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# Cross regulation for multiple outputs

Cross regulation is a very important component of multiple outputs. This can be done in several ways: transformer coupling, mutually coupled output filter chokes (forward-mode) and/or shared output sensing voltages/currents. All, of which, are impossible to model. I have tried them all.

I have sort of written of the first two off, since it is under the control of external vendors, which make their own decisions as to their most cost effective solutions. At best, transformer solutions yield a +/- 5 percent regulation, and can be many times much worse. .Coupled inductors yield a much better cross regulation, but the turns ratio is critically important. If you are off by one turn, you loose a percentage of efficiency.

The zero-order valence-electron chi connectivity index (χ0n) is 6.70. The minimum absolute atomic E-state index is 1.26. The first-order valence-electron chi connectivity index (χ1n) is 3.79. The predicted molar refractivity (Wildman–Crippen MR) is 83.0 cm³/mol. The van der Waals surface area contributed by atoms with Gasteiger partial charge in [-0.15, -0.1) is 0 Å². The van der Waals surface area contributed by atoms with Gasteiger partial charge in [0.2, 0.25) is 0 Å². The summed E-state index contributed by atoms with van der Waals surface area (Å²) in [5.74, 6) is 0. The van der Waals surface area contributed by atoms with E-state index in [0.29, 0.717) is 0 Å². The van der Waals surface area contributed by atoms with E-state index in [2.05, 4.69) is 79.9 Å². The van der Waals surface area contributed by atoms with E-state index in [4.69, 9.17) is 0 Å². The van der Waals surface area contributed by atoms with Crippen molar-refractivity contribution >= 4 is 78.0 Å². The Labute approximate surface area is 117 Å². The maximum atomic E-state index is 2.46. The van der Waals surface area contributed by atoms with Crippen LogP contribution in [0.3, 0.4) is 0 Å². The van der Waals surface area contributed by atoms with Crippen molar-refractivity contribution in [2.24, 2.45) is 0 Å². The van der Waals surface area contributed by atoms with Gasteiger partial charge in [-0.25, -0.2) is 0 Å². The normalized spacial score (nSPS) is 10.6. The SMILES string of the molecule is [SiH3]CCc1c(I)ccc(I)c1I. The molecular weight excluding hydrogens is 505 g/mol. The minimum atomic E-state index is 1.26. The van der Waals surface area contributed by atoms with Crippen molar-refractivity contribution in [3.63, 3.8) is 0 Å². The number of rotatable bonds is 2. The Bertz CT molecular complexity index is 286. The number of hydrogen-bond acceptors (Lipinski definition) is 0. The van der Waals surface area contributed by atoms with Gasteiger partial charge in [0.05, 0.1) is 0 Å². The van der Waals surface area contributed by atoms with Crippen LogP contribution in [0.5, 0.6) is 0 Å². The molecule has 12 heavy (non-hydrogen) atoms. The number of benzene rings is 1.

Shared current/voltage cross sensing is so much more common sense. First, choose the respective weighing of the percentage of sense currents from each outputs approximately in proportion to their respective output powers. Keep in mind that, without cross-sensing, the unsensed outputs can be as much +/- 12 % out of regulation. Decide your sense current through you lower sense resistor. Then multiply your percentages by this sense current from your positive outputs. Calculate each output's resistance to provide that respective current. Try it, you will be amazed. The negative outputs will also improve immensely.

One can visualize this by, if one senses only one output, only the load of that output influences the feedback loop, which, for example, increases the pulsewidth for each increase in load of the heavily loaded output. The lighter, unsensed loads go crazy. By cross sensing, the lighter loads are more under control and the percent of regulation of the primary load is loosened somewhat.
By sharing the current through the lower sense resistor, you can improve the regulation of every output voltage in a multiple output power supply.

Calculate (5 - 1) =

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